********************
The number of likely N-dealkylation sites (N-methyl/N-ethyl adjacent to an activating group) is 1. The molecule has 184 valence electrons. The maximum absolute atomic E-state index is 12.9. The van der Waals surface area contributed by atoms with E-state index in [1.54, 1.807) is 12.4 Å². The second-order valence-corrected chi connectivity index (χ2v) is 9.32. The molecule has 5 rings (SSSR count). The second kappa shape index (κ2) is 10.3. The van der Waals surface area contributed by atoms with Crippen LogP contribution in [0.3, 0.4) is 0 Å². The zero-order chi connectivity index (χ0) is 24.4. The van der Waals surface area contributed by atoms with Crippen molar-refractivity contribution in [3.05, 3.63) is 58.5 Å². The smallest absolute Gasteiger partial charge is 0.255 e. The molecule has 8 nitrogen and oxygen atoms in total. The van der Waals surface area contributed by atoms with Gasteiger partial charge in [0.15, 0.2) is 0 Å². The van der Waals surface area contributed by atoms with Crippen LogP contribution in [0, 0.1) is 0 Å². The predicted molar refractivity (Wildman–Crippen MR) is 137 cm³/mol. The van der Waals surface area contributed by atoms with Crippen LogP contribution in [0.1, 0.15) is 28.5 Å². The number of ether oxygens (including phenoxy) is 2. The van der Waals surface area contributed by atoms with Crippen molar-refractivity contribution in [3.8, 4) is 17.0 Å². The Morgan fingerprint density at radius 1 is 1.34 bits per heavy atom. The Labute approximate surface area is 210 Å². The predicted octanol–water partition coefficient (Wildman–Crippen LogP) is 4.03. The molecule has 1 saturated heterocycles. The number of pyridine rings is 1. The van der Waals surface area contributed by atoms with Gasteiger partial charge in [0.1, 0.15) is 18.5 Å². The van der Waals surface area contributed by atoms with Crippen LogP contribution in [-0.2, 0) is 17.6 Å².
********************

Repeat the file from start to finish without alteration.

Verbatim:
The number of likely N-dealkylation sites (N-methyl/N-ethyl adjacent to an activating group) is 1. The molecule has 184 valence electrons. The maximum absolute atomic E-state index is 12.9. The van der Waals surface area contributed by atoms with E-state index in [1.54, 1.807) is 12.4 Å². The second-order valence-corrected chi connectivity index (χ2v) is 9.32. The molecule has 5 rings (SSSR count). The second kappa shape index (κ2) is 10.3. The van der Waals surface area contributed by atoms with Crippen LogP contribution in [0.3, 0.4) is 0 Å². The zero-order chi connectivity index (χ0) is 24.4. The van der Waals surface area contributed by atoms with Crippen molar-refractivity contribution in [3.05, 3.63) is 58.5 Å². The smallest absolute Gasteiger partial charge is 0.255 e. The molecule has 8 nitrogen and oxygen atoms in total. The van der Waals surface area contributed by atoms with Gasteiger partial charge in [0.15, 0.2) is 0 Å². The van der Waals surface area contributed by atoms with Crippen LogP contribution in [0, 0.1) is 0 Å². The predicted molar refractivity (Wildman–Crippen MR) is 137 cm³/mol. The van der Waals surface area contributed by atoms with Crippen LogP contribution in [0.1, 0.15) is 28.5 Å². The number of ether oxygens (including phenoxy) is 2. The van der Waals surface area contributed by atoms with Crippen molar-refractivity contribution in [3.8, 4) is 17.0 Å². The Morgan fingerprint density at radius 1 is 1.34 bits per heavy atom. The Labute approximate surface area is 210 Å². The predicted octanol–water partition coefficient (Wildman–Crippen LogP) is 4.03. The molecule has 1 saturated heterocycles. The number of pyridine rings is 1. The van der Waals surface area contributed by atoms with Gasteiger partial charge in [0.1, 0.15) is 18.5 Å². The van der Waals surface area contributed by atoms with Crippen LogP contribution in [-0.2, 0) is 17.6 Å².